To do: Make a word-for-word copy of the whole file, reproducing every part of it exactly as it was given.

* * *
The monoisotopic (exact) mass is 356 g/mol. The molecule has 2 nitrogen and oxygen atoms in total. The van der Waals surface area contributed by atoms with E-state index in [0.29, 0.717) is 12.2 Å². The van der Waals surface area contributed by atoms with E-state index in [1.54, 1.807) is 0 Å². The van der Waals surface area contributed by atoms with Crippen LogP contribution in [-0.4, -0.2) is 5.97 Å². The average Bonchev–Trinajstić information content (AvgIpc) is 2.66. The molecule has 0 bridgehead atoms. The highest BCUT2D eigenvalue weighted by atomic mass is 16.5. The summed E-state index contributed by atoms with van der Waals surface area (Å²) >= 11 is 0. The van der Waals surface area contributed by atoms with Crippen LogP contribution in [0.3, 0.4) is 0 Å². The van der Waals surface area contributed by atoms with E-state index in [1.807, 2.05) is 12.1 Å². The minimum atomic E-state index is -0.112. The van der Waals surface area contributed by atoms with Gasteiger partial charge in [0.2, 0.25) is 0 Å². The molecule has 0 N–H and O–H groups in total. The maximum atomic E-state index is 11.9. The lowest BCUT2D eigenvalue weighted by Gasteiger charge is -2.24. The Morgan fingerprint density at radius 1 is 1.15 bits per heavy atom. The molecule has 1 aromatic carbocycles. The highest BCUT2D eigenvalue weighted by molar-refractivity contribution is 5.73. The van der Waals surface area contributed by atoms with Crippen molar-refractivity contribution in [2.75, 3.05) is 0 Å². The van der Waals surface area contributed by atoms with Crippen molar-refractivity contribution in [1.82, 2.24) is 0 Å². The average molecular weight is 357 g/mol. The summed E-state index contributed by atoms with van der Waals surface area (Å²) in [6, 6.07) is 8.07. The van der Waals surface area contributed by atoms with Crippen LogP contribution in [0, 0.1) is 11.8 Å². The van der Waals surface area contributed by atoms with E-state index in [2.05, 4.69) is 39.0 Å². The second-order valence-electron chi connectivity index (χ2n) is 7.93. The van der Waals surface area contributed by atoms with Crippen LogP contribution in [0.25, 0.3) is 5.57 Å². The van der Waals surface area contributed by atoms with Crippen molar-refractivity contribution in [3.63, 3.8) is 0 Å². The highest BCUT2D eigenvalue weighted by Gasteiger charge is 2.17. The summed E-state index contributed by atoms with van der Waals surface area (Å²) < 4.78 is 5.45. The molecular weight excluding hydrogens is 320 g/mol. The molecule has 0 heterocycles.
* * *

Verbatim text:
The monoisotopic (exact) mass is 356 g/mol. The molecule has 2 nitrogen and oxygen atoms in total. The van der Waals surface area contributed by atoms with E-state index in [0.29, 0.717) is 12.2 Å². The van der Waals surface area contributed by atoms with E-state index in [1.54, 1.807) is 0 Å². The van der Waals surface area contributed by atoms with Crippen LogP contribution in [-0.4, -0.2) is 5.97 Å². The average Bonchev–Trinajstić information content (AvgIpc) is 2.66. The molecule has 0 bridgehead atoms. The highest BCUT2D eigenvalue weighted by atomic mass is 16.5. The summed E-state index contributed by atoms with van der Waals surface area (Å²) >= 11 is 0. The van der Waals surface area contributed by atoms with Crippen LogP contribution in [0.3, 0.4) is 0 Å². The van der Waals surface area contributed by atoms with E-state index in [1.807, 2.05) is 12.1 Å². The minimum atomic E-state index is -0.112. The van der Waals surface area contributed by atoms with Gasteiger partial charge in [0.2, 0.25) is 0 Å². The molecule has 0 N–H and O–H groups in total. The maximum atomic E-state index is 11.9. The lowest BCUT2D eigenvalue weighted by Gasteiger charge is -2.24. The Morgan fingerprint density at radius 1 is 1.15 bits per heavy atom. The molecule has 1 aromatic carbocycles. The highest BCUT2D eigenvalue weighted by molar-refractivity contribution is 5.73. The van der Waals surface area contributed by atoms with Crippen molar-refractivity contribution in [2.75, 3.05) is 0 Å². The van der Waals surface area contributed by atoms with Crippen molar-refractivity contribution in [1.82, 2.24) is 0 Å². The average molecular weight is 357 g/mol. The summed E-state index contributed by atoms with van der Waals surface area (Å²) in [6, 6.07) is 8.07. The van der Waals surface area contributed by atoms with Crippen LogP contribution in [0, 0.1) is 11.8 Å². The van der Waals surface area contributed by atoms with E-state index in [2.05, 4.69) is 39.0 Å². The second-order valence-electron chi connectivity index (χ2n) is 7.93. The van der Waals surface area contributed by atoms with Crippen LogP contribution in [0.25, 0.3) is 5.57 Å². The van der Waals surface area contributed by atoms with Crippen molar-refractivity contribution in [3.63, 3.8) is 0 Å². The highest BCUT2D eigenvalue weighted by Gasteiger charge is 2.17. The summed E-state index contributed by atoms with van der Waals surface area (Å²) < 4.78 is 5.45. The molecular weight excluding hydrogens is 320 g/mol. The molecule has 0 heterocycles.